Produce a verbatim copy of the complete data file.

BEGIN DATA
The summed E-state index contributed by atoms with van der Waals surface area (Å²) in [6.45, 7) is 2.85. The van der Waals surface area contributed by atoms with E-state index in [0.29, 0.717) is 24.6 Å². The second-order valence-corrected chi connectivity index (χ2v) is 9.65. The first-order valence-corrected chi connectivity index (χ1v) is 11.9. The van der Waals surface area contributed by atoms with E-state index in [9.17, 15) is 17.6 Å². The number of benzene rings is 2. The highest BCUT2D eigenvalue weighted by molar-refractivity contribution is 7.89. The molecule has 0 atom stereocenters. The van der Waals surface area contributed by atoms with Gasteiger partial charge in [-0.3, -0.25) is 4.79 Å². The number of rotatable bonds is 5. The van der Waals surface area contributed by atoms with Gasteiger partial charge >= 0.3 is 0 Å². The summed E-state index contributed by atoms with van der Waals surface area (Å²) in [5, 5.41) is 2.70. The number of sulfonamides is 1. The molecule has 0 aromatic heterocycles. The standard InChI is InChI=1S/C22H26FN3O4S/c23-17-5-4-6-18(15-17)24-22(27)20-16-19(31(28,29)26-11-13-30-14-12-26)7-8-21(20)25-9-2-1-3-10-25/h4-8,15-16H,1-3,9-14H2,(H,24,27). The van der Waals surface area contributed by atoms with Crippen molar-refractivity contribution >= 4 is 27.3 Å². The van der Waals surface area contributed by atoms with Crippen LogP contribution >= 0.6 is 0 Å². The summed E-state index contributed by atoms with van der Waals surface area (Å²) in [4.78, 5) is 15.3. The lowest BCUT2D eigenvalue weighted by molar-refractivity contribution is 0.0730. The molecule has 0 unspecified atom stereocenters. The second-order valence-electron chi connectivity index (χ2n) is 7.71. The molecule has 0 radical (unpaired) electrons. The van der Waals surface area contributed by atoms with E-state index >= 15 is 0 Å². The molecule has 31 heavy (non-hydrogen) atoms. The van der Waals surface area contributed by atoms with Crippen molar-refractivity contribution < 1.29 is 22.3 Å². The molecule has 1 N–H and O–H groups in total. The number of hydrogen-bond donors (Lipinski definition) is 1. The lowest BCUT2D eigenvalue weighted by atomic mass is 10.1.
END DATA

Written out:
The summed E-state index contributed by atoms with van der Waals surface area (Å²) in [6.45, 7) is 2.85. The van der Waals surface area contributed by atoms with E-state index in [0.29, 0.717) is 24.6 Å². The second-order valence-corrected chi connectivity index (χ2v) is 9.65. The first-order valence-corrected chi connectivity index (χ1v) is 11.9. The van der Waals surface area contributed by atoms with E-state index in [9.17, 15) is 17.6 Å². The number of benzene rings is 2. The highest BCUT2D eigenvalue weighted by molar-refractivity contribution is 7.89. The molecule has 0 atom stereocenters. The van der Waals surface area contributed by atoms with Gasteiger partial charge in [-0.3, -0.25) is 4.79 Å². The number of rotatable bonds is 5. The van der Waals surface area contributed by atoms with Gasteiger partial charge >= 0.3 is 0 Å². The summed E-state index contributed by atoms with van der Waals surface area (Å²) in [5, 5.41) is 2.70. The number of sulfonamides is 1. The molecule has 0 aromatic heterocycles. The standard InChI is InChI=1S/C22H26FN3O4S/c23-17-5-4-6-18(15-17)24-22(27)20-16-19(31(28,29)26-11-13-30-14-12-26)7-8-21(20)25-9-2-1-3-10-25/h4-8,15-16H,1-3,9-14H2,(H,24,27). The van der Waals surface area contributed by atoms with Crippen molar-refractivity contribution >= 4 is 27.3 Å². The van der Waals surface area contributed by atoms with Crippen LogP contribution >= 0.6 is 0 Å². The summed E-state index contributed by atoms with van der Waals surface area (Å²) in [4.78, 5) is 15.3. The lowest BCUT2D eigenvalue weighted by molar-refractivity contribution is 0.0730. The molecule has 0 unspecified atom stereocenters. The second-order valence-electron chi connectivity index (χ2n) is 7.71. The molecule has 0 radical (unpaired) electrons. The van der Waals surface area contributed by atoms with E-state index >= 15 is 0 Å². The molecule has 31 heavy (non-hydrogen) atoms. The van der Waals surface area contributed by atoms with Crippen molar-refractivity contribution < 1.29 is 22.3 Å². The molecule has 1 N–H and O–H groups in total. The number of hydrogen-bond donors (Lipinski definition) is 1. The lowest BCUT2D eigenvalue weighted by atomic mass is 10.1.